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The Whiteboard: An open letter to Avis on its new slogan: What was that again?

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Dear Avis,

I realize that 50 years is a long time to sustain a slogan. Imagine the cultural change it has to navigate. Just look at the changes in the rental car industry since 1962.

Yet your recently retired slogan, "We Try Harder," survived and at least kept you in the No. 2 slot in the market. Of course, Hertz has been No. 1 for 50 years as well, so I can understand that you might want to, um, try even harder.

And, with some fanfare, you unveiled your new giant killer of a tagline, the magic words that would finally break through and close the gap, at the same time putting to rest a classic of branding and marketing on its 50th birthday. Here it is:

"It's your space."

Did I get that right? I copied it from your website, so I'm fairly sure I did. In the parlance of today's vernacular I have just one word to say.

Seriously?

"It's your space." It's my space? So I'm guessing the concept is that the cabin of your rental car is my own personal sanctuary, aka "my space," not to be confused with a struggling social network which is soooo 15 minutes ago.

"It's your space." But how is it my space? What is different about the "space" when I rent a Chevy Impala from you instead of renting one from Enterprise? I know you didn't ask me (and I suspect you didn't ask anybody), but when I'm on the road, if anything is "my space" it's my hotel room, not the car I rented. I don't eat, sleep or work in the car. I don't spend a minute in the car that isn't about going somewhere.

Look, it's not easy replacing a legend, but if "We Try Harder" is Johnny Carson, "It's your space" ranks somewhere between Conan O'Brien and Roseanne.

Here's the problem as I see it. "We Try Harder" was a great, great tagline because it clearly positioned the Avis brand as a popular underdog. Trying harder ties directly into classic American work ethic: Work hard and you'll get ahead.

The tagline is said to have energized Avis workers for decades. It spoke to them as much as it did to their customers. And when employees embrace a brand concept — especially one as simple and pure as this one — a company can really make its brand fly. "We Try Harder" positioned Avis squarely against the leading and more expensive brand, Hertz.

So renting from Avis made its customers feel a little more savvy for saving some money and choosing a brand that had hardworking people like them managing the counter, cleaning the ashtrays and taking reservations.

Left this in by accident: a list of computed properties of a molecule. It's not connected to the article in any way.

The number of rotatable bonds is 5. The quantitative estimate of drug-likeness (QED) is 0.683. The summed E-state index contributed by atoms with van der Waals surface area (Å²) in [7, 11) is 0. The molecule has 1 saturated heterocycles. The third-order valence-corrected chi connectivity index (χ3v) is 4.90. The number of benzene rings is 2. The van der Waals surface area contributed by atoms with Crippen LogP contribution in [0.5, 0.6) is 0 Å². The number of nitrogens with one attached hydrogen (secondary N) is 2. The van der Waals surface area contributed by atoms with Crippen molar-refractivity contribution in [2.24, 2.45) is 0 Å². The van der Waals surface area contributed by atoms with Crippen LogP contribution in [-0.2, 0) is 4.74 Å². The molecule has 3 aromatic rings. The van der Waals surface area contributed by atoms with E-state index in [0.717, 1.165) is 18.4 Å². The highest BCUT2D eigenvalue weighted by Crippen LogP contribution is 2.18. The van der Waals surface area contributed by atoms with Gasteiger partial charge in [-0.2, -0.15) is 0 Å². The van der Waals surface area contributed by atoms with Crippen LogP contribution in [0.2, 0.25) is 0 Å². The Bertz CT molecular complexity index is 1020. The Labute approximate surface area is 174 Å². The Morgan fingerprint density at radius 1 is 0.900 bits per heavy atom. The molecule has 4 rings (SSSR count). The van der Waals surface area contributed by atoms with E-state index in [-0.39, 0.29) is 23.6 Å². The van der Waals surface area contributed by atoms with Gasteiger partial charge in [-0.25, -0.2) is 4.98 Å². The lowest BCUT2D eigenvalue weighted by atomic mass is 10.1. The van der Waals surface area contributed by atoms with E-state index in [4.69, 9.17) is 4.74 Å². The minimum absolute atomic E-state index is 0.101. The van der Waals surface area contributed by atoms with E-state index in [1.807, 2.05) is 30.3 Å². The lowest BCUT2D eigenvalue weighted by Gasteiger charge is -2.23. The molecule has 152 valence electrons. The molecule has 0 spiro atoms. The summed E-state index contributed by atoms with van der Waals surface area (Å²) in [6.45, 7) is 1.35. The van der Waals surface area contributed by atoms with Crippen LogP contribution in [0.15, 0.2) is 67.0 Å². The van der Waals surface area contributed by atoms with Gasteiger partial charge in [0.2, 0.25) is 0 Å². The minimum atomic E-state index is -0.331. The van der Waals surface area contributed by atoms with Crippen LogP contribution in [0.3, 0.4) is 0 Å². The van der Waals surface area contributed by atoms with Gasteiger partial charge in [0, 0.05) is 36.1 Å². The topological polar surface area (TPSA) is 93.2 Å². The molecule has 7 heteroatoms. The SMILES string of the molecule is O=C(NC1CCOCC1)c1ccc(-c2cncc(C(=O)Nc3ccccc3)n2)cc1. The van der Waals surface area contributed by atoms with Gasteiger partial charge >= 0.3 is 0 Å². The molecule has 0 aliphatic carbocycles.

"It's your space" doesn't do any of this. It doesn't speak to a core brand ideal. It's doubtful that it will motivate employees to act in any particular way. Heck, it barely makes sense.

You won't be the first brand to attempt to replace a classic line and struggle to make its successor catch on. Intel dumped "Intel Inside" a few years ago and went with "Leap Ahead." Remember that one? I didn't think so. After trying many other taglines, Burger King found itself going all the way back to their classic "Have It Your Way."

Perhaps the most ironic element in all of this is the number of slogans that Hertz has had in the last 50 years. You can't count them all, but they include less-than-memorable ones such as "More people by far... use Hertz Rent-A-Car," "For years Avis has been telling you Hertz is No. 1. Now we're going to tell you why," and more recently, "Exactly and Rent Wisely."

But what Hertz also has been doing for the past 50 years is fortifying its leadership position with innovations such as express check-in and drop-off, its Gold Club with privileges for frequent users, and pick-your-own-car-to-drive options. You may have had the best slogan, Avis, but Hertz has had the better brand.

Which shows that even the most durable slogan may not be able to lift a brand to the top. And "We Try Harder" may very well have run its course.

Seriously, Avis, I know it's your slogan, but could you try a little harder than this?

David Taylor is president of Lancaster-based Taylor Brand Group, which specializes in brand development and marketing technology. Contact him via www.taylorbrandgroup.com.

Write to the Editorial Department at editorial@cpbj.com

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